Morry Markowitz, President of the Fuel Cell and Hydrogen Energy Association, argues that for hydrogen and fuel cells in the U.S., 2021 is off to a promising start
Fuel cell technologies and hydrogen energy are not new to the energy scene, but both are finally getting the recognition they deserve as the world looks to balance the need for reliable, efficient power with governmental and societal goals of sustainability and decarbonisation.
Hydrogen & fuel cells: Where are we?
All around the globe, countries are committing to invest in deploying large-scale hydrogen generation and utilisation initiatives as part of COVID-19 economic recovery efforts.
In the U.S., President Biden recently announced a goal to reduce emissions by 50 to 52% from 2005 levels by 2030, and highlighted hydrogen among the solutions needed to provide clean power and decarbonise energy-intensive industries. Other members of the new administration are voicing support for hydrogen as part of America’s energy strategy, touting the potential to create jobs while reducing emissions.
The Fuel Cell and Hydrogen Energy Association (FCHEA), the national industry trade association, has long promoted that fuel cells and hydrogen are integral pieces of the energy, environmental and economic puzzle that can work in and for a growing list of market sectors.
Today, there are hundreds of thousands of fuel cells in operation around the world, reducing carbon emissions while making sure the power stays on, keeping communities and critical services connected and fully operational, and transporting people and products to where they need to be.
In addition to its role as a clean fuel for transportation and power generation, hydrogen is increasingly being touted as an emerging solution to reduce industrial emissions for steel and cement production or as an alternative for other sectors like marine propulsion and aviation. Fuel cells and hydrogen will be a key part of expanding the American economy across markets including powering long-haul trucks that move goods across states, expanding domestic manufacturing of innovative technologies, and converting existing industrial applications to be cleaner and more efficient.
Messages for policymakers & stakeholders
These messages are central to FCHEA’s new hydrogen campaign geared towards federal policymakers and key stakeholders. The overarching purpose of the campaign is to highlight the critical roles the technologies play in decarbonising our economy, while providing reliable, efficient, and scalable power.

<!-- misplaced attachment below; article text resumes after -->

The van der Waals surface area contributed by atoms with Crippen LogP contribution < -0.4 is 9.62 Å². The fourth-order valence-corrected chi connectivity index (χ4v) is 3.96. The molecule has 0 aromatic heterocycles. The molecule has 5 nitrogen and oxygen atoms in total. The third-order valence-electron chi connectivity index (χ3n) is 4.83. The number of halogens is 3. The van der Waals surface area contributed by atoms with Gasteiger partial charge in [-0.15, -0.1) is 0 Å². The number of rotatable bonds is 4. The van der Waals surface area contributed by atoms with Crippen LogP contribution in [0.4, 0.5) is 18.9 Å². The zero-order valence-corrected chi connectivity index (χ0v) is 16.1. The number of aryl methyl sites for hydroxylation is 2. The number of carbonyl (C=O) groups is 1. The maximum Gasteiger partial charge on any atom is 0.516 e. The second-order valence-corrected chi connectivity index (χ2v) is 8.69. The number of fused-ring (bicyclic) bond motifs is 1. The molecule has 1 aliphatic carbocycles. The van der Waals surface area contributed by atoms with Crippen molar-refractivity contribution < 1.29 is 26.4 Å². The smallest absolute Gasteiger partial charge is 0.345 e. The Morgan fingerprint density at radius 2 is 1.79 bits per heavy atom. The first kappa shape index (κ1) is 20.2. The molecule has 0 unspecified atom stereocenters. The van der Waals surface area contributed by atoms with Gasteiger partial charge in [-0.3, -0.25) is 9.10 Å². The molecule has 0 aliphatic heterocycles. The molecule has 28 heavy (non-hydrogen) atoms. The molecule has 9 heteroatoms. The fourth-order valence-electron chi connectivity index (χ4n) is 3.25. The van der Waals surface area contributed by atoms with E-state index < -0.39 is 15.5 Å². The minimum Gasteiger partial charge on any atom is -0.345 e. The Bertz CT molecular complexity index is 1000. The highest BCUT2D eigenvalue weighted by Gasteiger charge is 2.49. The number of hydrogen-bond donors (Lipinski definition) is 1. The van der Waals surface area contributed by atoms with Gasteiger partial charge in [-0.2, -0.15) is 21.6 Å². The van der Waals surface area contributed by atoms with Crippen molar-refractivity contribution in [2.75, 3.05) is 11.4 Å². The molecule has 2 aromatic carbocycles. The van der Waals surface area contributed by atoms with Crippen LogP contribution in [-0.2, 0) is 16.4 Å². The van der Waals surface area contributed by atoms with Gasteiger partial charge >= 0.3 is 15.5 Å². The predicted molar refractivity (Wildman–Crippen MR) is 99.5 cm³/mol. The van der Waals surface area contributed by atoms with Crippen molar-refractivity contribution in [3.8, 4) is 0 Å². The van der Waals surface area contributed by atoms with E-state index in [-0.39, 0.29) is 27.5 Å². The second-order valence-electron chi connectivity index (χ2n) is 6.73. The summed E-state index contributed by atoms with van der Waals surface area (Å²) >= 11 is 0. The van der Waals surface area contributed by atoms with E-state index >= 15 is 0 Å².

Many of the campaign’s themes and data points are backed up by recent findings from The Roadmap to a U.S. Economy report from McKinsey & Co., which concludes that by 2050, with the proper investment and policy support, hydrogen could meet 16% of U.S. energy demand while generating an estimated $750 billion per year in revenues and creating 3.4 million jobs.
To help achieve these goals, FCHEA has welcomed more than a dozen new members into the association over the past year, expanding its unified voice to include more companies from different market sectors, states, and countries. Through collaboration in FCHEA, member companies work together on advocacy, regulatory, and outreach efforts to advance the industry, and increase public awareness, understanding and appreciation of the benefits hydrogen and fuel cells provide to different energy applications and customers’ varying needs.
So far in 2021, FCHEA members have amassed some very exciting accomplishments to bolster the industry, including expanding manufacturing and product capabilities, creating jobs, and establishing partnerships between public and private organisations. This includes opening new decarbonised hydrogen production facilities, constructing refuelling stations, signing sales and distribution agreements, and announcing commitments for all zero-emissions vehicle production.
These efforts are in close alignment with the steps taken by the U.S. Department of Energy (DOE), which announced in April more than $162 million allocated to fund projects that will focus on reducing carbon emissions from cars, trucks, and off-road vehicles, and includes fuel cells and hydrogen. In January, DOE’s Hydrogen and Fuel Cell Technologies Office and Nuclear Energy Office announced up to $20 million for demonstration projects generating hydrogen using nuclear energy or the heat from nuclear power plants.
These funding opportunities build on the $64 million awarded in 2020 for projects supporting DOE’s H2@Scale initiative and $34 million from the Office of Fossil Energy for small-scale solid oxide fuel cell systems (SOFC) and hybrid electrolyzer technology development.
Collectively, projects under both funding umbrellas include research and development on components such as membranes and carbon composite tanks; manufacturing of fuel cells for heavy-duty vehicles and electrolyzers; solid oxide electrolyzer cell technologies for hydrogen production and power generation; and integrating hydrogen into new markets such as steelmaking, maritime, and data centres.
Hydrogen & fuel cells for tomorrow’s energy mix
It is clear we need an inclusive approach to achieve the ambitious yet necessary climate goals set in the United States and around the world. With the important leadership being demonstrated by the members of the FCHEA working together on the regulations, policies, and strategies needed to significantly accelerate the growth of the industry, hydrogen and fuel cells will be able to optimally contribute to tomorrow’s energy mix, create jobs, meet consumer and industry demand, and play a key role in resolving the climate crisis.
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